Social Sciences . Cambridge: Cambridge University Press. Fair, Ray. 1978. The effect of economic events on votes for President. Review of Economics and Statistics 60: 159–73. Frigg, Roman; Bradley, Seamus; Du, Hailiang; and Smith, Leonard. 2014. Laplace’s Demon and the adventures of his apprentices. Philosophy of Science 81: 31–59. Giddens, Anthony. 1976. New Rules of Sociological Method: A Positive Critique of interpretative Sociologies . London: Hutchinson. Guala, Francesco. 2005. Methodology of Experimental Economics . Cambridge
Can a collective be an agent in its own right? Can it be the bearer of moral and other properties that we have traditionally reserved for individual agents? The answer, as one might expect, is ‘In some ways yes, in other ways no.’ The way in which the answer is ‘Yes’ has been described recently by Copp; I intend to discuss his position and defend it against objections. This describes a fairly weak form of autonomy that I will claim does not require the abandonment of methodological individualism or our commonplace intuitions about individual responsibility. I will also discuss, and reject, a stronger conception of autonomy suggested especially by the work of Pettit that would result in methodological individualism.
Systems medicine is a promising new paradigm for discovering associations, causal relationships and mechanisms in medicine. But it faces some tough challenges that arise from the use of big data: in particular, the problem of how to integrate evidence and the problem of how to structure the development of models. I argue that objective Bayesian models offer one way of tackling the evidence integration problem. I also offer a general methodology for structuring the development of models, within which the objective Bayesian approach fits rather naturally.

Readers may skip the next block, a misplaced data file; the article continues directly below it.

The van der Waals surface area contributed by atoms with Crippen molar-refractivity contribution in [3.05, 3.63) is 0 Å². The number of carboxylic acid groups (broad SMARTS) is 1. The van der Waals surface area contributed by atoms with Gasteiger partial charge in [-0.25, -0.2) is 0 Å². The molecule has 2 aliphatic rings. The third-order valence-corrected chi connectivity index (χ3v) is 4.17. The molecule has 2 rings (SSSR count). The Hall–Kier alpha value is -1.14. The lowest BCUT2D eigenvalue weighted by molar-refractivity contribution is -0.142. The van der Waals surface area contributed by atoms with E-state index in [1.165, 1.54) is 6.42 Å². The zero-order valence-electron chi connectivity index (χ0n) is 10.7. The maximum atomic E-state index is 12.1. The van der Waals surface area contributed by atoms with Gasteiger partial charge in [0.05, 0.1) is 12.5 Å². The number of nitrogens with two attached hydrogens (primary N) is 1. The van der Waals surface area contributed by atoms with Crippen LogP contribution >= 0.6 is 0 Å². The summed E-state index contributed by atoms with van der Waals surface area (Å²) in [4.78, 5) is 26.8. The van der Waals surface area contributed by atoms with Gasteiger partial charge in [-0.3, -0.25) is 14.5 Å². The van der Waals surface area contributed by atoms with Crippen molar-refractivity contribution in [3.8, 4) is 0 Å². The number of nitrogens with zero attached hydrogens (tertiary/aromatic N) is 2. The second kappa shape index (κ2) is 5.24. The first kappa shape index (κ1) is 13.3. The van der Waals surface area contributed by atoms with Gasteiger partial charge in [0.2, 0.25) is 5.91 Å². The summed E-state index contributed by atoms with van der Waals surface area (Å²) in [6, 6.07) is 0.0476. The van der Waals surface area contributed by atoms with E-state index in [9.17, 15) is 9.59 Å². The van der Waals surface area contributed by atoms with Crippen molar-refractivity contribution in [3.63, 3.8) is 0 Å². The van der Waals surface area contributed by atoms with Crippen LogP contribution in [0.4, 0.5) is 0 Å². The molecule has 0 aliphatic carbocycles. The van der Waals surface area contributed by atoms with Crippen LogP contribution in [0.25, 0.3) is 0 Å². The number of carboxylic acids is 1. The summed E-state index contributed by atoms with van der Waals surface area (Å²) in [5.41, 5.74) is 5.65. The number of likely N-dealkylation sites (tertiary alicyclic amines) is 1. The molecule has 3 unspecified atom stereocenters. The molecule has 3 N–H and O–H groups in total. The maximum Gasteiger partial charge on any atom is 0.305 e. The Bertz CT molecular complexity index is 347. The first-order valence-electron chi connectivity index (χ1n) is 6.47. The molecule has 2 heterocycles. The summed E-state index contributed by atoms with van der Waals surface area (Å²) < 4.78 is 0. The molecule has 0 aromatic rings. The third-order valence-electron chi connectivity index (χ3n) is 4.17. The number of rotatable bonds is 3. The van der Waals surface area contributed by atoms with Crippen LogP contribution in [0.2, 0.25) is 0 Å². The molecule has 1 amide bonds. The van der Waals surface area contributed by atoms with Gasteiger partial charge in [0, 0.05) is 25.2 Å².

María Jiménez-Buedo and Federica Russo
The advantage of examining causality from the perspective of modelling is thus that it puts us naturally closer to the practice of the sciences. This means being able to set up an interdisciplinary dialogue that contrasts and compares modelling practices in different fields, say economics and biology, medicine and statistics, climate change and physics. It also means that it helps philosophers looking for questions that go beyond the narrow ‘what-is-causality’ or ‘what-are-relata’ and thus puts causality right at the centre of a complex crossroad: epistemology/methodology, metaphysics, politics/ethics. This special issue collects nine papers that touch upon various scientific fields, from system biology to medicine to quantum mechanics to economics, and different questions, from explanation and prediction to the role of both true and false assumptions in modelling.
In this paper, I will defend the claim that there are three existence properties: the second-order property of being instantiated, a substantive first-order property (or better a group of such properties) and a formal, hence universal, first-order property. I will first try to show what these properties are and why we need all of them for ontological purposes. Moreover, I will try to show why a Meinong-like option that positively endorses both the former and the latter first-order property is the correct view in ontology. Finally, I will add some methodological remarks as to why this debate has to be articulated from the point of view of reality, i.e., by speaking of properties, rather than from the point of view of language, i.e., by speaking of predicates (for such properties).
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Marilia Espirito Santo
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